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flashing

[flash-ing] /ˈflæʃ ɪŋ/
noun
1.
Building Trades. pieces of sheet metal or the like used to cover and protect certain joints and angles, as where a roof comes in contact with a wall or chimney, especially against leakage.
2.
the act of creating an artificial flood in a conduit or stream, as in a sewer for cleansing it.
3.
Photography, Movies. the process of increasing film speed by exposing undeveloped film briefly to a weak light source before using it or of exposing photographic printing paper to reduce contrast.
Origin
1775-1785
1775-85; flash + -ing1
Related forms
interflashing, noun
unflashing, adjective

flash

[flash] /flæʃ/
noun
1.
a brief, sudden burst of bright light:
a flash of lightning.
2.
a sudden, brief outburst or display of joy, wit, etc.
3.
a very brief moment; instant:
I'll be back in a flash.
4.
Informal. flashlight (def 1).
5.
superficial, meretricious, or vulgar showiness; ostentatious display.
6.
Also called news flash. Journalism. a brief dispatch sent by a wire service, usually transmitting preliminary news of an important story or development.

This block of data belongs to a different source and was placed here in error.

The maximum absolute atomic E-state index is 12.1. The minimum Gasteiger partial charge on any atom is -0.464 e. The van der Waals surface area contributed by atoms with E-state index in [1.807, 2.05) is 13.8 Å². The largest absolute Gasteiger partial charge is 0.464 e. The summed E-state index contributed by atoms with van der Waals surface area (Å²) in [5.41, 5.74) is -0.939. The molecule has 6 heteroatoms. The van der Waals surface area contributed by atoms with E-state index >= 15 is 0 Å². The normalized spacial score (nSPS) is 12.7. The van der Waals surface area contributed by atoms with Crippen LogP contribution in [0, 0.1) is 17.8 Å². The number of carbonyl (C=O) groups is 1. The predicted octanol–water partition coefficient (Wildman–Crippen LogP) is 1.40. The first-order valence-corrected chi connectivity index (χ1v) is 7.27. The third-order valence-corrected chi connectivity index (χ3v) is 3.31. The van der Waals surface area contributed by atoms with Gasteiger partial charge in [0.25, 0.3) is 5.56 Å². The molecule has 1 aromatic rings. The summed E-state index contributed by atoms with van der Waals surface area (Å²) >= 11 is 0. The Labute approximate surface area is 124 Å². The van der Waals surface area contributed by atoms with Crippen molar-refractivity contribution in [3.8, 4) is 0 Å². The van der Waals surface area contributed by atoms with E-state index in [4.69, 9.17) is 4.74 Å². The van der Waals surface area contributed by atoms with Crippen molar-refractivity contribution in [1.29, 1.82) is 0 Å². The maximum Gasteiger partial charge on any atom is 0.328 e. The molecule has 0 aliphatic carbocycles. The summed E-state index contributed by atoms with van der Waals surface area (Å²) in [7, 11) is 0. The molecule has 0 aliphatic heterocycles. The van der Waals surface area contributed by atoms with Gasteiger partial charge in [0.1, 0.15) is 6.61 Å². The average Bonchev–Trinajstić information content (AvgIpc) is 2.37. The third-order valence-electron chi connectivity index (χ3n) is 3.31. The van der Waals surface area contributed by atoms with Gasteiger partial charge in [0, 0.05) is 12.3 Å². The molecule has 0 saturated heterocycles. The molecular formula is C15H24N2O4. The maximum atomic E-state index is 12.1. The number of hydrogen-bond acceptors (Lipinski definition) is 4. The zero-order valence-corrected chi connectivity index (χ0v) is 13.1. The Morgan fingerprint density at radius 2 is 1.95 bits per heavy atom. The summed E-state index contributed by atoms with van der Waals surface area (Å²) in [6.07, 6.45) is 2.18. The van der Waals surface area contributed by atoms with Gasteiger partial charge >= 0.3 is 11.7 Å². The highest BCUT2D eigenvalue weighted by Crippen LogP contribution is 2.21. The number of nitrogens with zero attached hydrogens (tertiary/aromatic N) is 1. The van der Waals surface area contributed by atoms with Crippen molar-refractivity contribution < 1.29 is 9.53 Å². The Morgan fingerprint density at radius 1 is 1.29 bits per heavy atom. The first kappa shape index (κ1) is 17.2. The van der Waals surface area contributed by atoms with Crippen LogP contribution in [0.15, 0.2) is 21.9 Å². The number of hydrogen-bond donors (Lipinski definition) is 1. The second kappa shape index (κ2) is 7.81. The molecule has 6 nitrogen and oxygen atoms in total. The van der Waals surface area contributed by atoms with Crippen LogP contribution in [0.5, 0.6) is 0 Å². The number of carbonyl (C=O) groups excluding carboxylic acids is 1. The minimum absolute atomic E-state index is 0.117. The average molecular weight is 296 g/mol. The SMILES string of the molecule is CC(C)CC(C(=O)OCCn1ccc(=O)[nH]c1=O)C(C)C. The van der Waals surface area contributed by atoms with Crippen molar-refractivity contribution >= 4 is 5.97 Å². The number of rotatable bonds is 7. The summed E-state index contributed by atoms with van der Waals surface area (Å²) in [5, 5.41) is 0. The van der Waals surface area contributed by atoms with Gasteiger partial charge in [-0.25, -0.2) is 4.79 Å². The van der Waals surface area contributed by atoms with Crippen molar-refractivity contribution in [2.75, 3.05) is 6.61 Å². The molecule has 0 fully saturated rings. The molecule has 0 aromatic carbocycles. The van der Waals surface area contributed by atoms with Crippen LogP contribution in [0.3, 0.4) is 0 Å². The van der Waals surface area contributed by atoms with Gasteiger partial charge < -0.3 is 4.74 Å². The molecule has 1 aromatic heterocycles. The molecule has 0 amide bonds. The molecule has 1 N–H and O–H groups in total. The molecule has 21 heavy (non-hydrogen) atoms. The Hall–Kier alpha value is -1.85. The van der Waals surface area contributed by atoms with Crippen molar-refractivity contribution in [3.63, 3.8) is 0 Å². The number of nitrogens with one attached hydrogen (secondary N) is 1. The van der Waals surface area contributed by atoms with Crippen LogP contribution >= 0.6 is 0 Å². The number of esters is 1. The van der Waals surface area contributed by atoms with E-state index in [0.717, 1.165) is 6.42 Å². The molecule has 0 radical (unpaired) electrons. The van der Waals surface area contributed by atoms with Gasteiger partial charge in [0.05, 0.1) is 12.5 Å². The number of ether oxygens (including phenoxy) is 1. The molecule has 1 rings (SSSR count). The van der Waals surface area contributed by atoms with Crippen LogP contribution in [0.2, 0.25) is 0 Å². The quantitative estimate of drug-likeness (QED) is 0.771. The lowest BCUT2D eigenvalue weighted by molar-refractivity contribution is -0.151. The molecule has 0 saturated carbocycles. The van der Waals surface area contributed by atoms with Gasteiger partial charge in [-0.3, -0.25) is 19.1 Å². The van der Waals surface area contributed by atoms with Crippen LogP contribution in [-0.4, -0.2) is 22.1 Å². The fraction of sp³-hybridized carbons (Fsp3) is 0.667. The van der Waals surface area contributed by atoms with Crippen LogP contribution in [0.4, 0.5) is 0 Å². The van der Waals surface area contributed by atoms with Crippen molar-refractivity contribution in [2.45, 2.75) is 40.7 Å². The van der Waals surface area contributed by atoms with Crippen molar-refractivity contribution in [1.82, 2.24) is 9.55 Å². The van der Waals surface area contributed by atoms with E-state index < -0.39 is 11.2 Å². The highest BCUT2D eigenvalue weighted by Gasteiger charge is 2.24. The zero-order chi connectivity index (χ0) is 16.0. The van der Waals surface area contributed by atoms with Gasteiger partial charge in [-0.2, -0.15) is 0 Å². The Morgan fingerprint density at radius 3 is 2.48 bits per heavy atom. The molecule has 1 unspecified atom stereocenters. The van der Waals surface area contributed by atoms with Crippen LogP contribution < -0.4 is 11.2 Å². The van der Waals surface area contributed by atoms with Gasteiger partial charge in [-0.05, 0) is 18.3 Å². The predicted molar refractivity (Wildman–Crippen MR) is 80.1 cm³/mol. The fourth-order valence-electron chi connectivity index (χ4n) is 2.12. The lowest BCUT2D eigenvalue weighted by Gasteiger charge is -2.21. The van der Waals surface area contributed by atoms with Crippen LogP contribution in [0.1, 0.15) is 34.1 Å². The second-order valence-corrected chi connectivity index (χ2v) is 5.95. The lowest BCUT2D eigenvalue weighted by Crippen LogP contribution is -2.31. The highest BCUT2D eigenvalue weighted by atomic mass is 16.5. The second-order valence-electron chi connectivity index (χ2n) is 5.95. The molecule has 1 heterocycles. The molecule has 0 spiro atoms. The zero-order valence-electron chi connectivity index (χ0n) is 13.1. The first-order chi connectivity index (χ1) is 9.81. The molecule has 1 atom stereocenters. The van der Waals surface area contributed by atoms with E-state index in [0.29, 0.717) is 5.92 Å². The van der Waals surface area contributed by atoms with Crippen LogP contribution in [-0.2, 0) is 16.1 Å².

Compare bulletin (def 2).
7.
Photography.
  1. bright artificial light thrown briefly upon a subject during an exposure.
  2. flash lamp.
  3. flashbulb.
  4. flashtube.
8.
the sudden flame or intense heat produced by a bomb or other explosive device.
9.
a sudden thought, insight, inspiration, or vision.
10.
Slang. rush1 (def 26).
11.
Metallurgy.
  1. a ridge of metal left on a casting by a seam between parts of the mold.
  2. a ridge formed at the edge of a forging or weld where excess metal has been squeezed out.
12.
Poker. a hand containing all five suits in a game played with a five-suit pack.
13.
a device, as a lock or sluice, for confining and releasing water to send a boat down a shallow stream.
14.
the rush of water thus produced.
15.